Free, Prior and Informed Consent in the Aftermath of the UN Declaration on the Rights of Indigenous Rights: Developments and Challenges Ahead

Barelli, M. (2012). Free, Prior and Informed Consent in the Aftermath of the UN Declaration on the Rights of Indigenous Rights: Developments and Challenges Ahead. International Journal of Human Rights, 16(1), pp. 1-24. doi: 10.1080/13642987.2011.597746

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Abstract

The indigenous rights regime fully recognises the special relationship that indigenous peoples have with their ancestral lands. While it is clear that, before implementing development projects on these lands, states must consult the indigenous peoples concerned, doubts remain as to whether they also have the legal obligation to obtain their consent before taking any such action. Determining the actual meaning of the principle of free, prior and informed consent (FPIC) is crucial to answer this question. This article will argue that a flexible approach to FPIC is gaining increasing recognition internationally. This understanding of FPIC has its normative foundations in the UN Declaration on the Rights of Indigenous Peoples and has been further elaborated by the Inter-American Court of Human Rights.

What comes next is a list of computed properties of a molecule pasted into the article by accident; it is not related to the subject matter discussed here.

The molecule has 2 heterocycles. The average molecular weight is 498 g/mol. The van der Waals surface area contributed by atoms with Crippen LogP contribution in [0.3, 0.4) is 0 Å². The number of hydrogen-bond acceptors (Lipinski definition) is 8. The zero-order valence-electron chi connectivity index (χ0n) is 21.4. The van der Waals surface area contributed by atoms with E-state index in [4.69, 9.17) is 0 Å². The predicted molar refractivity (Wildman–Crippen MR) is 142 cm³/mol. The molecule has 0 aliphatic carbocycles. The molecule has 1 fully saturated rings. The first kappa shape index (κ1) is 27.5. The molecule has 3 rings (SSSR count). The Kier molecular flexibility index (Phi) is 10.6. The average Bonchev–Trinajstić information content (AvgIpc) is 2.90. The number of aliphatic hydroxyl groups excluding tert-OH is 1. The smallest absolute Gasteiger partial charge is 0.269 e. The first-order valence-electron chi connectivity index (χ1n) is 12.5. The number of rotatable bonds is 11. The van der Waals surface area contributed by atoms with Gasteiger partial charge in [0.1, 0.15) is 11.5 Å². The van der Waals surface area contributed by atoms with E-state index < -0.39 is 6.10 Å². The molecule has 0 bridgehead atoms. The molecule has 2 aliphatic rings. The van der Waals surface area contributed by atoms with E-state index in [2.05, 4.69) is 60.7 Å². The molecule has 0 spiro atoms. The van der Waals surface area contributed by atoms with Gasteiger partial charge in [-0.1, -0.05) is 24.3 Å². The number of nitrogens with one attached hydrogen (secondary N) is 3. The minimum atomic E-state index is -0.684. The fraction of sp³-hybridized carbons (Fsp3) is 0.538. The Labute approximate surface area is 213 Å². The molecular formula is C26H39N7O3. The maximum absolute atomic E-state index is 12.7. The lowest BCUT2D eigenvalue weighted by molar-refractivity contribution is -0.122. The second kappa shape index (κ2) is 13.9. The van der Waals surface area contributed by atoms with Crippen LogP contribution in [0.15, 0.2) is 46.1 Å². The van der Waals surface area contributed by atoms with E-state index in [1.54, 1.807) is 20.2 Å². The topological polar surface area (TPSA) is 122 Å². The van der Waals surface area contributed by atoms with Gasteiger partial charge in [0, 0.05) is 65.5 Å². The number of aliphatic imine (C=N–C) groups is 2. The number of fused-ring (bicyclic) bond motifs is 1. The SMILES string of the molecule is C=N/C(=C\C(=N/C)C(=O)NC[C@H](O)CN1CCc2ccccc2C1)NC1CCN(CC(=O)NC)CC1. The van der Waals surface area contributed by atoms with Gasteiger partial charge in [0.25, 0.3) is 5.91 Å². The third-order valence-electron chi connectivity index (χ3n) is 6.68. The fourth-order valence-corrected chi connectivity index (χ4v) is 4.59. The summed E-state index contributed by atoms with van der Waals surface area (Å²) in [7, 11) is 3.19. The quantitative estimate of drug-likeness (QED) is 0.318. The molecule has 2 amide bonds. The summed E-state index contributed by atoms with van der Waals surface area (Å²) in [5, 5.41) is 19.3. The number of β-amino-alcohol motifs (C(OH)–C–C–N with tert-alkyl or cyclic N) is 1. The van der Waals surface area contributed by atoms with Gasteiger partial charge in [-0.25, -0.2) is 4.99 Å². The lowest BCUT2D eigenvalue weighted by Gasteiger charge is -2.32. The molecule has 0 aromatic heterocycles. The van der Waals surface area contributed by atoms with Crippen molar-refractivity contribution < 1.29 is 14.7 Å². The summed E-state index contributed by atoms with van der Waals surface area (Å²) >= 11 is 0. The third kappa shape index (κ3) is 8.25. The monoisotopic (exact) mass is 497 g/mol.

Item Type: Article
Additional Information: This is an Accepted Manuscript of an article published by Taylor & Francis in International Journal of Human Rights on 10 Jan 2012, available online: http://wwww.tandfonline.com/10.1080/13642987.2011.597746
Uncontrolled Keywords: free prior, and informed consent (FPIC), indigenous peoples' rights, UN Declaration on the Rights of Indigenous Peoples, Inter-American Court of Human Rights, land rights
Subjects: G Geography. Anthropology. Recreation > GN Anthropology
K Law > K Law (General)
Divisions: The City Law School > The City Law School - Academic Programmes
URI: http://openaccess.city.ac.uk/id/eprint/4807

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